Determining haplotype diversity of modern North Pacific albatross (Phoebastria) using ancient and historic mitochondrial DNA

Danielle Nisan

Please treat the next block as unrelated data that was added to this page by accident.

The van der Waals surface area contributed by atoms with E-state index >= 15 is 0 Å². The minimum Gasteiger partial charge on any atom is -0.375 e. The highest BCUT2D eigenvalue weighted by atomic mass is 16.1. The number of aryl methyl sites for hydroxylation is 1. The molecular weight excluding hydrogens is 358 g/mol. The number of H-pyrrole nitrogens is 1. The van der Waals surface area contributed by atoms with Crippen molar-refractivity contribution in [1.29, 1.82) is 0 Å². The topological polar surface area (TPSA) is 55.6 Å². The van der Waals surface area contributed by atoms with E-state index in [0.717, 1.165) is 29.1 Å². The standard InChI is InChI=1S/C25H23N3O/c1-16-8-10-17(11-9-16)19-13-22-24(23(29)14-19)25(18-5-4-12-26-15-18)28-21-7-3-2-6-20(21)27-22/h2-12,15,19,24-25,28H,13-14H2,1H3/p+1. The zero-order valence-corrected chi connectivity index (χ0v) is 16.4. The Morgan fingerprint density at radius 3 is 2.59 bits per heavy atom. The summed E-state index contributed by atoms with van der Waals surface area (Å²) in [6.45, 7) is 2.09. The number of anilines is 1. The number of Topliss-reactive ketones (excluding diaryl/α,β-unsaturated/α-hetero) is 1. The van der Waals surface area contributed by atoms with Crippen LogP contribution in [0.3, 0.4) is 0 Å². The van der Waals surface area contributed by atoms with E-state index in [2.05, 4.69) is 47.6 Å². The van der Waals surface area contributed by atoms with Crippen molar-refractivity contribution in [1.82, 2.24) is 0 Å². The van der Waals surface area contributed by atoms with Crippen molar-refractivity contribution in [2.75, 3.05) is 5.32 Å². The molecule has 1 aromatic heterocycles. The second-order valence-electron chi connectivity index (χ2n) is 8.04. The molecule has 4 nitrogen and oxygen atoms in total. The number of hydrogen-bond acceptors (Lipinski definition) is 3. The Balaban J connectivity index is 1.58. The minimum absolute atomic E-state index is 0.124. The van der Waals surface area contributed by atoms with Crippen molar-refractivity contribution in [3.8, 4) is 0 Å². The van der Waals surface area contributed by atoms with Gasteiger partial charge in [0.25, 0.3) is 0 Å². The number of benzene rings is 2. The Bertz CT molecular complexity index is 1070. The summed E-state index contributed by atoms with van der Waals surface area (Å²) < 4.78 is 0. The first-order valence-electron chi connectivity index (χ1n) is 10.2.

North Pacific albatross –Short-tailed (STAL), Black-footed (BFAL), and Laysan (LAAL)— were over-exploited and driven nearly to extinction in the mid-1900s. The population has begun to rebound since this extreme bottleneck. To further understand the change through time in these species, we have undertaken a genetic approach. This research seeks to determine how many extant haplotypes persist in STAL, BFAL and LAAL. Using samples of ancient and historic individual albatross collected from different regions in the North Pacific, we amplified and sequenced two mitochondrial DNA regions, Cytochrome b and d-loop. The d-loop regions, with a faster mutation rate than cytochrome b regions, are more indicative of recent mutations and diversity within the target species. Cytochrome b data indicated very low levels of diversity within all three species, and especially in the STAL. We found that d-loop regions showed much greater diversity within all of the species, and particularly in the LAAL.

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